Why psychologists recommend keeping a diary
Today, one of the popular ways to document life is by posting on social media. And before, people kept diaries, where they described the events, their thoughts, reasoning and emotions. The fact that keeping such records is useful for deep introspection was first thought by the American psychotherapist Ira Progoff in the 50s of the last century. Progoff held on to the idea that everyone has sufficient resources for self-knowledge and self-help. The specialist wanted to find a psychological practice that would be available to everyone (then only rich people could afford psychotherapy), and would also help everyone find support in themselves.
Progoff created a structured diary intensive method. He encouraged clients to write down their thoughts on a regular basis. And not only rational reasoning, but also the so-called twilight observations - absolutely everything that comes to mind. Progoff published the At a Journal Workshop, and according to his rules, anyone can actually keep a diary.
It's okay if you feel sad for a couple of hours after journaling, but if the notes plunge you into prolonged depression, anxiety, and other unpleasant conditions, you should consult a professional psychologist. This is a general rule of thumb for any writing practice.
How to keep a diary to help change your life?
A diary with lists will help free your head from obsessive thoughts and direct the released energy to action. From the point of view of neurophysiology, by briefly writing down plans and desired events, you extract unnecessary information from the brain and get a resource for productive work, relationships, hobbies, sports and other activities.
How to keep a Diary with lists:
Divide the diary into three lists. In the first, describe the general affairs that you want to do, without an exact date. On the second list, write things down for the next month. And in the third - daily plans.
Come up with your own shootout system. For example, an empty circle for tasks, a dash for events, a check mark for notes, an asterisk for lists.
Hint: add friends you are going to meet, books and movies you want to read and watch, and thanks to yourself and those around you to your lists. The latter list will definitely boost your level of happiness and teach your amygdala to activate in response to pleasant events.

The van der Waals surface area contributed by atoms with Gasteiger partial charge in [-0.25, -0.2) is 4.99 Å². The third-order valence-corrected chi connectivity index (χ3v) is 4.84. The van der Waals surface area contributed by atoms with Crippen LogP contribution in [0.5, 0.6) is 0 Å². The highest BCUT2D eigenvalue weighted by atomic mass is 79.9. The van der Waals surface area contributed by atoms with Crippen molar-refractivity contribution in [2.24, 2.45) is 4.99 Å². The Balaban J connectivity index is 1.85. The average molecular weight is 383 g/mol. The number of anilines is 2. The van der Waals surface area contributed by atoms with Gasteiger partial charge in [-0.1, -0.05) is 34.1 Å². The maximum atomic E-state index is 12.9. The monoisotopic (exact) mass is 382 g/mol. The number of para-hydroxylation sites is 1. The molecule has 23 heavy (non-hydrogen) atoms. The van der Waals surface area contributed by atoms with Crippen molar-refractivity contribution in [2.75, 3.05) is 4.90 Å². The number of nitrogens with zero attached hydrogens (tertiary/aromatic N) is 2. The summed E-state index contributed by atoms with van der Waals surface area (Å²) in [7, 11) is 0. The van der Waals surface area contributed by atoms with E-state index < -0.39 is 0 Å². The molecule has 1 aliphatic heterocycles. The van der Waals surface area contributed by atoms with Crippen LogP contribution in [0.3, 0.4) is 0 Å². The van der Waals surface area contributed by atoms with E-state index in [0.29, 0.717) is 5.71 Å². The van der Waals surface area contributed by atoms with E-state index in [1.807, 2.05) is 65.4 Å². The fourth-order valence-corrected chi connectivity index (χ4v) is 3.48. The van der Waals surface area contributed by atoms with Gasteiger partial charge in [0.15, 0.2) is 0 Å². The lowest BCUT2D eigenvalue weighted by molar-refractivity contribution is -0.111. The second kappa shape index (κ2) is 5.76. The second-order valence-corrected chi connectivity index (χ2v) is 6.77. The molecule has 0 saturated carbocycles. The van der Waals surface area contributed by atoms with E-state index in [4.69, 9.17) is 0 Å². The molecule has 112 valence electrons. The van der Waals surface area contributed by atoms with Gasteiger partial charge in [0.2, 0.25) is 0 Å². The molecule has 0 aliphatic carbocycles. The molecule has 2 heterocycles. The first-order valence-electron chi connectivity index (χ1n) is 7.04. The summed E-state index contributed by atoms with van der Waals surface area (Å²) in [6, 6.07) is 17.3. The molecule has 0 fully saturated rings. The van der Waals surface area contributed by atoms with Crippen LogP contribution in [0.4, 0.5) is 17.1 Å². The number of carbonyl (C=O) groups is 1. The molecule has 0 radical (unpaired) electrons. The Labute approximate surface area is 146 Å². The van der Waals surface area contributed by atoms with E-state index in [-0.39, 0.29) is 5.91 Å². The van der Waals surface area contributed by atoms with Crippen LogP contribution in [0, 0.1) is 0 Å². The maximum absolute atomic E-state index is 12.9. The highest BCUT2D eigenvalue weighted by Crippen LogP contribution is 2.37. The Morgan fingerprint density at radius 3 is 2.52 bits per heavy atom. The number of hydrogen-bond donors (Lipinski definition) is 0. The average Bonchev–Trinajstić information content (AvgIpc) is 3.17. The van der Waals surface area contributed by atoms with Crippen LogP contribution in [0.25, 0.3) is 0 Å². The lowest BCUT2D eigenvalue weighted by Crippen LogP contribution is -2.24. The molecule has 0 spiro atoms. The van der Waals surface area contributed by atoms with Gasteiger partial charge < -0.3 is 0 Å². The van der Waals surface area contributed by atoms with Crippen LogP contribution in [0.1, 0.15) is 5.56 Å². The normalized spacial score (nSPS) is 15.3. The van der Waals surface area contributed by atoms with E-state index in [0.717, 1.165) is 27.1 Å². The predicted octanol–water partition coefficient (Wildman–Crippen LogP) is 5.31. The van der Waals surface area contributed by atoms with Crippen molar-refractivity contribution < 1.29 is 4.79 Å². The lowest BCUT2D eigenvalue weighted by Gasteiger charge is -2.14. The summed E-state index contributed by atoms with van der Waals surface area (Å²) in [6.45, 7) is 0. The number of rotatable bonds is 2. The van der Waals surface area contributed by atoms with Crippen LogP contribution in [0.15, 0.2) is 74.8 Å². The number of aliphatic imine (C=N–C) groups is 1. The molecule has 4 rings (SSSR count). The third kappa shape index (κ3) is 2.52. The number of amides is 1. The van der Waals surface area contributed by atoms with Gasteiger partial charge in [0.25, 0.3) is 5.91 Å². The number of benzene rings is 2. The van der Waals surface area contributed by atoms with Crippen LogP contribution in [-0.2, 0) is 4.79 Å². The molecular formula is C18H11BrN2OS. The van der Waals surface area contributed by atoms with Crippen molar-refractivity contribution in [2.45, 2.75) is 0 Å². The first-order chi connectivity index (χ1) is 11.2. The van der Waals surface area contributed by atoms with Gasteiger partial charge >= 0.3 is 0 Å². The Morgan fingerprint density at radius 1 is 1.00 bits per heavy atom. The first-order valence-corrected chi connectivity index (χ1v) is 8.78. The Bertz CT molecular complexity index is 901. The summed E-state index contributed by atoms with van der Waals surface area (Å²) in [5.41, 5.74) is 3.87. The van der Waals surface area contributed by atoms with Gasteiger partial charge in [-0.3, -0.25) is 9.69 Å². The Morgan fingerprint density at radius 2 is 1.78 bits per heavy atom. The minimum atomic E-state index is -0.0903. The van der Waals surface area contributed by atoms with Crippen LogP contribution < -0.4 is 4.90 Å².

Celebrate the cases that have been done, carry over the ones that have not been done for the next period. Keep a journal regularly.
The ABC Self-Reflection Formula is a cognitive behavioral therapy (CBT) tool that has a strong evidence base.
Make a three-column table where A is the Activating event, or the triggering event, B is the Beliefs, or beliefs, and C is the Consequences, or the action being taken.
How does it work in practice? You are recording an event that made you feel uncomfortable. Next, write down the thoughts and beliefs that shaped your mood. And write down what you did in this situation.
The thought that you are boring made you feel anxious and resentful. Please note that it was not the situation itself that caused this emotional background, but your attitude towards it, thoughts about yourself in this situation. For example, another person might think that the guy has a lot to do and he will call back himself, as soon as he is free. The third person would think the guy was "bad," get angry and make a scandal. By keeping an ABC journal, you learn to notice how your specific thoughts about yourself, those around you, and the world evoke specific emotions. Try changing your ideas to make yourself feel better: write down alternative thoughts. For example:
“There are actually dozens of reasons why the guy didn't call me back. Problems at work, family, health. Maybe he's afraid. Maybe he has other priorities now. It may even be that he doesn't like me, but not necessarily because I'm boring. Maybe we're just different people. Or, on the contrary, he is boring himself, and I am too active for him. "
Then decide how you can do the best for yourself in this situation. For example: “I don’t want to spend all day thinking about it, worrying about it. Perhaps the only way to find out what's going on is to call yourself and find out the reason . " Keeping such a journal on a regular basis will help you get to know yourself better, become aware of irrational thoughts and try to think differently, and therefore live differently.
Motivate yourself every day for 6 minutes
You can purchase a special motivational notebook with ready-made psychological tasks, techniques and questions. By completing it every morning for 3 minutes and every evening for 3 minutes, you will form and develop new skills. For example, learn to focus on priorities and analyze the work done, reduce stress levels, and see that something good happens every day.
6 more rules for effective and safe psychological recording
Write regularly. Better 5 minutes, but every day, than an hour, but once a week.
Write in a notebook that you like visually. Associate your writing practice with something enjoyable.
Write in a comfortable place where nothing and no one distracts.
Periodically re-read the notes and conduct self-analysis: what continues to bother you and why, what do you want to change?
Be sincere. Don't hide anything from yourself.
Remember that paper will endure everything - fully express your emotions.